For the Galápagos plume, Sr and Nd isotopic analyses have been considered alongside ridge axial elevation (Figure 9). The Z-RMS misfit for elevation (Table 1) is overall low at 0.41, but results partly from a slightly shallower eastern GSC compared to the western GSC, as noted by Schilling et al. . In particular, for 150 km along its length the eastern GSC is an average 140 m shallower than the western GSC at equivalent distances; however this feature does not persist beyond 450 km from the plume center. The isotopic data, when plotted as a function of radial distance from the same point as the bathymetry, shows a marked and consistent offset to more depleted values along the eastern GSC. This asymmetry in εNd averages a Z-RMS misfit of 0.94 and extends from approximately 200–800 km from the hot spot center, the actual offset varying along its length. Comparing the Z-RMS misfits between data sets indicates that the geochemical observables are much more asymmetric than the geophysical observables, with Z-RMS misfits more than twice that seen in the ridge elevation.
As already discussed, the less continuous nature of the Azores geochemical data leaves symmetry harder to constrain. The elevation data shows a moderate Z-RMS misfit of 0.64 (Table 1) but with only ∼75 km of profile fitted; this is not representative of the longer-wavelength swell. Visual inspection of Figure 10 suggests a rough correspondence between bathymetry further from the Azores, although the segmented nature of the MAR in this region again makes trends in offset difficult to follow. There is a single cluster of isotopic data in Figure 10 between 100–150 km south along the MAR, which falls within the distance range of the misfit calculations. The Z-RMS misfit from this cluster with respect to the data north along the ridge is high at 1.75, which exposes a shortcoming of the method; a single smoothed line has been fitted to the data and the dispersion of sample compositions about the mean not fed into the misfit calculations. While this is suitable for the Galápagos and offshore Iceland, where generally the variability of data at a given distance is low and the offset between profiles high, in the Azores there is a large variability in the data. The result is an apparent discrepancy between chemistry north and south of the Azores, but which is lessened when the overlap of data is considered. Therefore, it remains uncertain whether the north and south profiles are different over the regions for which there is evidence that the plume is the dominant geodynamic feature.
The ability of the preferred plume centers to match elevation and crustal thickness along-ridge with a low Z-RMS misfit, while simultaneously falling close to seismological constraints on plume location, indicates that dispersal of Iceland and Galápagos plume material is symmetric. That these same plume centers are not centers of symmetry for the incompatible element and isotope ratio profiles suggests a decoupling between geochemical and geophysical tracers of plume dispersal.
3. Kinematic Modeling
The result of section 2 indicates that asymmetry in geochemical observables must be superimposed upon an essentially symmetrically outflowing plume head. Therefore, the lithospheric damming of outflow [Vogt and Johnson, 1975], bulk asthenospheric flow [Chase, 1979; Mertz et al., 1991] and tilted plume [Shen et al., 2002; Yang et al., 2006; Yu et al., 1997] models cannot account for the asymmetry in the geochemical profiles. All of these processes would affect the advection of the plume's thermal signal, and be recognizable as asymmetry in ridge elevation and crustal thickness, an asymmetry we do not observe in either of the Iceland or Galápagos plume-ridge systems. Another possibility is that the plumes are compositionally zoned [e.g., Fitton et al., 1997; Murton et al., 2002; Geist et al., 1988; Hoernle et al., 2000], and this zonation in the plume conduit is being advected to the ridges [Thirlwall et al., 2004]. Alternatively, an asymmetry intrinsic to plume-ridge systems, which could influence the geochemistry of erupted basalts, is the distribution of mid-ocean ridges around the plume center. In this section we demonstrate with a simple kinematic model how ridge locations can give rise to asymmetric geochemical profiles, from a symmetrically outflowing plume. The key process is the partial melting of plume material as it flows under spreading ridges. First, the dynamics of the scenario are described, followed by a description of the kinematic model.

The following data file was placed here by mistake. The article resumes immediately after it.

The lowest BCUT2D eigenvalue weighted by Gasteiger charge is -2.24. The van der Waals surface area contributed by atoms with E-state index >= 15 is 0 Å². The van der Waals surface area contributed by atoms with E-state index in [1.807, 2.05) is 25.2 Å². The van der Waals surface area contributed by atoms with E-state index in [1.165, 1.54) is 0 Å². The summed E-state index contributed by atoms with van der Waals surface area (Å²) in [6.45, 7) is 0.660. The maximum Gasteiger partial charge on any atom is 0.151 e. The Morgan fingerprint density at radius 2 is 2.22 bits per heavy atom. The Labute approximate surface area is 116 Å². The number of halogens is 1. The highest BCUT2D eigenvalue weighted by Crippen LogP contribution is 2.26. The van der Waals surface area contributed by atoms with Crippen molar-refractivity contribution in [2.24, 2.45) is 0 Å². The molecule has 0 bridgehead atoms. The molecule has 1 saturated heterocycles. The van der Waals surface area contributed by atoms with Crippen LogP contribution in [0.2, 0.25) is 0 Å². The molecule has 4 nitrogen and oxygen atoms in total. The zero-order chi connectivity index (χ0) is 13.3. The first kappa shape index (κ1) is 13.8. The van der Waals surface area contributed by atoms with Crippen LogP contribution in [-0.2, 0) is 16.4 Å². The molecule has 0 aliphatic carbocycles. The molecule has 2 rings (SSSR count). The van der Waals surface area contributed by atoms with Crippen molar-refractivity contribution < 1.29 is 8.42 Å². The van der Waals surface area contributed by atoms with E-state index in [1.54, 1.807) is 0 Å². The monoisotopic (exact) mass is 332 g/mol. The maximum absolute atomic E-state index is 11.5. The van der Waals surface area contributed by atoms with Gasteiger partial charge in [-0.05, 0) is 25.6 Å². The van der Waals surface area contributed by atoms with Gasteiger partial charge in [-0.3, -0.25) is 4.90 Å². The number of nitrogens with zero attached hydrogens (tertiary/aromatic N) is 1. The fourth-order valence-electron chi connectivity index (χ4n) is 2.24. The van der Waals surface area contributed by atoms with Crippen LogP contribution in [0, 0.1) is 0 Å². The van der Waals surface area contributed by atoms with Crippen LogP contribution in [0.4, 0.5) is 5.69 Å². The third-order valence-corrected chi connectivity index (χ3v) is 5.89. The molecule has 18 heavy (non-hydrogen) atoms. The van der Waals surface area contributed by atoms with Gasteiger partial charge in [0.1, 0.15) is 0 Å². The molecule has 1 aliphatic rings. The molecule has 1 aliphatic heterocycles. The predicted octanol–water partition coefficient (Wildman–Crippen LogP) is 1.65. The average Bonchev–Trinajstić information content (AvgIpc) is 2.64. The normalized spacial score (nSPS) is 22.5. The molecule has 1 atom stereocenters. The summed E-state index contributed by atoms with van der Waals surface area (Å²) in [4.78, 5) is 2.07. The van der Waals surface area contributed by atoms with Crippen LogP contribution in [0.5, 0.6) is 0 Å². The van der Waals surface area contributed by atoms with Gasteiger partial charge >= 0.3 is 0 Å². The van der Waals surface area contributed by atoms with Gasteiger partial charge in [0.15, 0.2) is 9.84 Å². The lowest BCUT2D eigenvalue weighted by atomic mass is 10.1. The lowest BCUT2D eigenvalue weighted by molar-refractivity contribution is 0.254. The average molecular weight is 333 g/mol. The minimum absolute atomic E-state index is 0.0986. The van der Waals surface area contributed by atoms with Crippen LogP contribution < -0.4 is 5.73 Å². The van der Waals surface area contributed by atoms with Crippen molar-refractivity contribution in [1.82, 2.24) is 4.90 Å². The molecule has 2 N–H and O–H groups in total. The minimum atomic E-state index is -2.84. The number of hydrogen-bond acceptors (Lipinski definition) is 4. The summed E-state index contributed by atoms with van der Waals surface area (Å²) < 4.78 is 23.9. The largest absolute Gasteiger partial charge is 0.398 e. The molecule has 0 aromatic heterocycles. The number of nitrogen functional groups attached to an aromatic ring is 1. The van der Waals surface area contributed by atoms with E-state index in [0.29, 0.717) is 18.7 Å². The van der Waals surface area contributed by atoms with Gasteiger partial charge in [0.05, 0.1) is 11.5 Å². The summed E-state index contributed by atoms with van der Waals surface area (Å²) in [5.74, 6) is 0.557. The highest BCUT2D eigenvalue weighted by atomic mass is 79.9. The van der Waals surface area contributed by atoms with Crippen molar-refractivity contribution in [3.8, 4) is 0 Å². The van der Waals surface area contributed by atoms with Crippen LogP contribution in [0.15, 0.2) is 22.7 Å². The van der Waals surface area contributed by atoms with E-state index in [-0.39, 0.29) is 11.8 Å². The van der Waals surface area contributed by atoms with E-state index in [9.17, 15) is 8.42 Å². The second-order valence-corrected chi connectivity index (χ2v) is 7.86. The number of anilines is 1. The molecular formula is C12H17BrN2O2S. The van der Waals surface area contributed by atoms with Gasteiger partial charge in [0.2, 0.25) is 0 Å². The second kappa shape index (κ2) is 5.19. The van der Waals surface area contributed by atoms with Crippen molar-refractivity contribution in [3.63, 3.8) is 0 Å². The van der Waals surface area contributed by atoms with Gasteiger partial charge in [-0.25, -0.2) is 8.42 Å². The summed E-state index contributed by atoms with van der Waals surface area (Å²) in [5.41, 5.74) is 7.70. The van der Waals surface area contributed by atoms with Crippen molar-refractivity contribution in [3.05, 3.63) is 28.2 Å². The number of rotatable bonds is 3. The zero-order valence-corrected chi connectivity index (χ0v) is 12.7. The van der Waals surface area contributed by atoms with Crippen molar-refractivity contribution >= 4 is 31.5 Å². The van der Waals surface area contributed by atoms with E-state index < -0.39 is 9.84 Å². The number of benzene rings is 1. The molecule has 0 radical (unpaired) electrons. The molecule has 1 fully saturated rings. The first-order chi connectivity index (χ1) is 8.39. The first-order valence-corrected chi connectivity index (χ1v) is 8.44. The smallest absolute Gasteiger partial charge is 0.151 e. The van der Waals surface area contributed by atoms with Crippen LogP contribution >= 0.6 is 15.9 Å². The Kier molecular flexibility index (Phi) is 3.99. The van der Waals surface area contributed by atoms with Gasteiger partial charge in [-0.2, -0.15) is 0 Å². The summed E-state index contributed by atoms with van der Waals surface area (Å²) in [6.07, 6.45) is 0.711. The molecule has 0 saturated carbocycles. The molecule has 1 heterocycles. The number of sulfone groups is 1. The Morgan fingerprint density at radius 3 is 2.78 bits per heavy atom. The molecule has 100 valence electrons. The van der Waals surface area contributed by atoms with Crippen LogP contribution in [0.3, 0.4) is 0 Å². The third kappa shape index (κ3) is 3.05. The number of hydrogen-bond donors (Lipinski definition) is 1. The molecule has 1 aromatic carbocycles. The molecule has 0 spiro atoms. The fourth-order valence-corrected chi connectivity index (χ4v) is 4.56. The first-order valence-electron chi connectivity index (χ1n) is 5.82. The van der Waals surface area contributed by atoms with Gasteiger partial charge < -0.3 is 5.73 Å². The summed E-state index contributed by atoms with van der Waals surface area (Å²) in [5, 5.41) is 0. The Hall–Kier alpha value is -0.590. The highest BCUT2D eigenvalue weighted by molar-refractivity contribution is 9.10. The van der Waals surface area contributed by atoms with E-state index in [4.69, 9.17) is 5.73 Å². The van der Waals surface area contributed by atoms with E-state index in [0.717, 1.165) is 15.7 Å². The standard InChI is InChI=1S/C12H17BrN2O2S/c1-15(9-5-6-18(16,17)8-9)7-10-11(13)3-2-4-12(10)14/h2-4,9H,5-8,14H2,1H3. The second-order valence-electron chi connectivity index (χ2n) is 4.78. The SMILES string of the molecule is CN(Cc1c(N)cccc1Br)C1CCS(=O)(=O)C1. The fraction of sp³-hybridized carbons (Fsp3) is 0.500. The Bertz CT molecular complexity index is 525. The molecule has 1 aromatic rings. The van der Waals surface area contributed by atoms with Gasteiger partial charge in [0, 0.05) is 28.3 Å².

3.1. Dynamical Basis of Model
Depending on the geometry of the plume-ridge system, there is the potential for different plume out flow paths to have traveled through variable lengths of melt region at a given distance from the plume center. This feature is evident from Figure 1, in which radially symmetric flow paths from each plume experience quite different lengths of subridge flow. This outflowing plume material will interact with the spreading centers it passes under. Corner flow beneath ridges creates regions of passive upwelling within the shallow asthenosphere, as mass moves in response to plate divergence. Hot plume material, flowing out beneath the high-viscosity lid of the anhydrous melt region, will decompress as material in the layer above upwells. Thus, different outflow paths cause plume material to have decompressed by varying amounts at a given radial distance from plume center.